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  • Writer's pictureAtanas Bogoev M.D. and Maria Cholakova

Screen Time and Children's Eye Health: How to Protect Your Child's Vision?

Updated: Aug 4, 2023

As a parent, it is only natural to have concerns about the amount of screen time your child is getting and how it could be affecting their eye health. Living in a time where tech constantly evolves, many children are spending hours on digital devices every day, for various purposes. Including schoolwork, entertainment, and social interaction.

There is no better time to shed light on the topic than the Children’s Eye Health and Safety Month.

In this fast-paced, technology-driven world, it is essential for parents to understand the risks of prolonged screen time. As well as to learn how to protect their child's vision. Now, we are here to guide you and debunk the countless myths around the topic.

The Impact of Too Much Screen Time on Children's Eye Health

Excessive screen time has become a growing concern over the past few years. Particularly when it comes to its impact on the eye health of children.

Digital Eye Strain

One of the primary risks associated with excessive screen time is digital eye strain. The condition is also known as computer vision syndrome (CVS). CVS occurs when the eyes are subjected to extended periods of focusing on digital screens. Thus, causing discomfort, dryness, and eye fatigue.

The dry and uncomfortable sensation is often a result of insufficient blinking. Unlike reading from a physical book or engaging in non-screen activities, screen use tends to reduce the frequency of blinking. Therefore leading to inadequate tear production and subsequent dryness.

Furthermore, the constant demand on the eye muscles to maintain focus and track digital content takes a toll on the visual system. That's leaving the little ones with feelings of tiredness and irritation in their eyes.

Children may also experience headaches, blurry vision, and difficulty concentrating. These symptoms often tend to impact their overall well-being and academic performance.

digital eye strain in children

Disruption of Sleep Patterns

The impact of screens on children's sleep patterns is another critical aspect to consider. The blue light of digital devices may interfere with the production of melatonin, a hormone responsible for regulating sleep-wake cycles.

Long-term exposure to blue light, especially in the evening or before bedtime, can lead to difficulty falling asleep, poor sleep quality, and, ultimately, sleep deprivation. A well-rested child is vital for their growth, development, and overall health, so addressing screen-related sleep disruption is crucial.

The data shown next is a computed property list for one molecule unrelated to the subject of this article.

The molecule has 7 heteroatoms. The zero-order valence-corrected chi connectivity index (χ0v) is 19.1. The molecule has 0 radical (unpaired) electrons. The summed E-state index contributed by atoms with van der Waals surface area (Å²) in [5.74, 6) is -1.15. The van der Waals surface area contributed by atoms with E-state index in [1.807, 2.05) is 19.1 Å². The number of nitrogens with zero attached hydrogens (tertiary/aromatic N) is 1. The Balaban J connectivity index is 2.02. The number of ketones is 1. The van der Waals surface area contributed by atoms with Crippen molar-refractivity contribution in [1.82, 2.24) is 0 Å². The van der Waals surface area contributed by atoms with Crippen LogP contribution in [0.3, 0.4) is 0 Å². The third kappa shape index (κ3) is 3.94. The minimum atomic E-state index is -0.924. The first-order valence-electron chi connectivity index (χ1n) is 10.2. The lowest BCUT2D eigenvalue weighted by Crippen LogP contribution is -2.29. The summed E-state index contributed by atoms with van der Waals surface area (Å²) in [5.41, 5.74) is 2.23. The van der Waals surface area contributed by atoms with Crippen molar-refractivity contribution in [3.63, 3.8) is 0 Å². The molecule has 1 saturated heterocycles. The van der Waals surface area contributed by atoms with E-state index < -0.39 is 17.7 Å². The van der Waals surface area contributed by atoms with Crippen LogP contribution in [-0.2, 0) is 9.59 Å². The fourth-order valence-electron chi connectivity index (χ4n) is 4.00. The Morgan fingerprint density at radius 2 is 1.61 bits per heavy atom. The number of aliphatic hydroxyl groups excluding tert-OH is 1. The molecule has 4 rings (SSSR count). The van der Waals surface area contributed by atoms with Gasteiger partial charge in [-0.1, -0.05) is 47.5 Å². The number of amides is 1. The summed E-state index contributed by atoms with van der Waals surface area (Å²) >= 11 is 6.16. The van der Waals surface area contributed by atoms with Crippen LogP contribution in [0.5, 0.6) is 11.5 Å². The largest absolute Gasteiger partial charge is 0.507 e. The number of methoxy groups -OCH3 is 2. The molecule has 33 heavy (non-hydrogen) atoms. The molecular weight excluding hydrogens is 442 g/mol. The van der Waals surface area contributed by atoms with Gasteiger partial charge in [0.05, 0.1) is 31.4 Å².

Children who consistently don't get enough sleep have heavy, tired, and achy eyes, and experience redness, dryness, puffiness, and dark circles. In some cases, sleep deprivation can trigger eye twitching, an involuntary spasm of the eyelid muscles.

Moreover, insufficient sleep impacts a child's visual acuity, making it challenging to see objects clearly. and affecting their ability to read or study. Let's not forget, poor sleep also weakens the immune system and can disrupt normal tear production, making children more susceptible to eye infections and dry eye.

sleep disturbance from screentime

VR and Children's Eye Health

Thanks to technological advancements, nowadays children are increasingly glued to screens, including smartphones, tablets, computers, and televisions. Aside from that, the rise of virtual reality (VR) devices adds a new dimension to this issue.

Virtual reality, although an exciting and immersive technology, presents its own unique challenges to children's eye health. Comparing them to regular screens, VR experiences tend to tire the eyes out way faster. Excessive use of VR headsets can cause eye strain, dizziness, and even motion sickness, especially in younger children whose visual systems are still developing.

These negative effects are only temporary but may cause immense discomfort for a child after using the VR device for a long time.

Addressing Concerns, Finding Solutions

1. Setting Healthy Screen Time Limits

Parents should establish healthy screen time limits for their children as a proactive measure.

Please be aware, being overly strict and completely restricting screen time might lead to frustration and disconnection from the modern world. That's potentially depriving children of valuable learning experiences and social interactions, facilitated by technology.